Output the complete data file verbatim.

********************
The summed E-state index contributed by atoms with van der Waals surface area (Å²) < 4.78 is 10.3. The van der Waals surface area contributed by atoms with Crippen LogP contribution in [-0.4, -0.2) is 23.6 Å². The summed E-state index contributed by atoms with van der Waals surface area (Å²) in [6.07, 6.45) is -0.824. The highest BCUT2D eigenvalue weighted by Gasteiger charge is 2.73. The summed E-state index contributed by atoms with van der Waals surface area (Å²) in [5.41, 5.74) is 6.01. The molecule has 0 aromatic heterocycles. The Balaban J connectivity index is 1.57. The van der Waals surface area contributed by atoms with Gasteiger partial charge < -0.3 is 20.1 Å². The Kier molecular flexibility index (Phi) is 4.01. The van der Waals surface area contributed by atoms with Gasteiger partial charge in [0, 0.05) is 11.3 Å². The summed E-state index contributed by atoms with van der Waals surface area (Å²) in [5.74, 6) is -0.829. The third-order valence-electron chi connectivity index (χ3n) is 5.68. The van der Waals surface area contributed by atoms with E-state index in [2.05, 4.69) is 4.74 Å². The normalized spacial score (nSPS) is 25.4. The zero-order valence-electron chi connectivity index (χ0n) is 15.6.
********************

The summed E-state index contributed by atoms with van der Waals surface area (Å²) < 4.78 is 10.3. The van der Waals surface area contributed by atoms with Crippen LogP contribution in [-0.4, -0.2) is 23.6 Å². The summed E-state index contributed by atoms with van der Waals surface area (Å²) in [6.07, 6.45) is -0.824. The highest BCUT2D eigenvalue weighted by Gasteiger charge is 2.73. The summed E-state index contributed by atoms with van der Waals surface area (Å²) in [5.41, 5.74) is 6.01. The molecule has 0 aromatic heterocycles. The Balaban J connectivity index is 1.57. The van der Waals surface area contributed by atoms with Gasteiger partial charge < -0.3 is 20.1 Å². The Kier molecular flexibility index (Phi) is 4.01. The van der Waals surface area contributed by atoms with Gasteiger partial charge in [0, 0.05) is 11.3 Å². The summed E-state index contributed by atoms with van der Waals surface area (Å²) in [5.74, 6) is -0.829. The third-order valence-electron chi connectivity index (χ3n) is 5.68. The van der Waals surface area contributed by atoms with E-state index in [2.05, 4.69) is 4.74 Å². The normalized spacial score (nSPS) is 25.4. The zero-order valence-electron chi connectivity index (χ0n) is 15.6.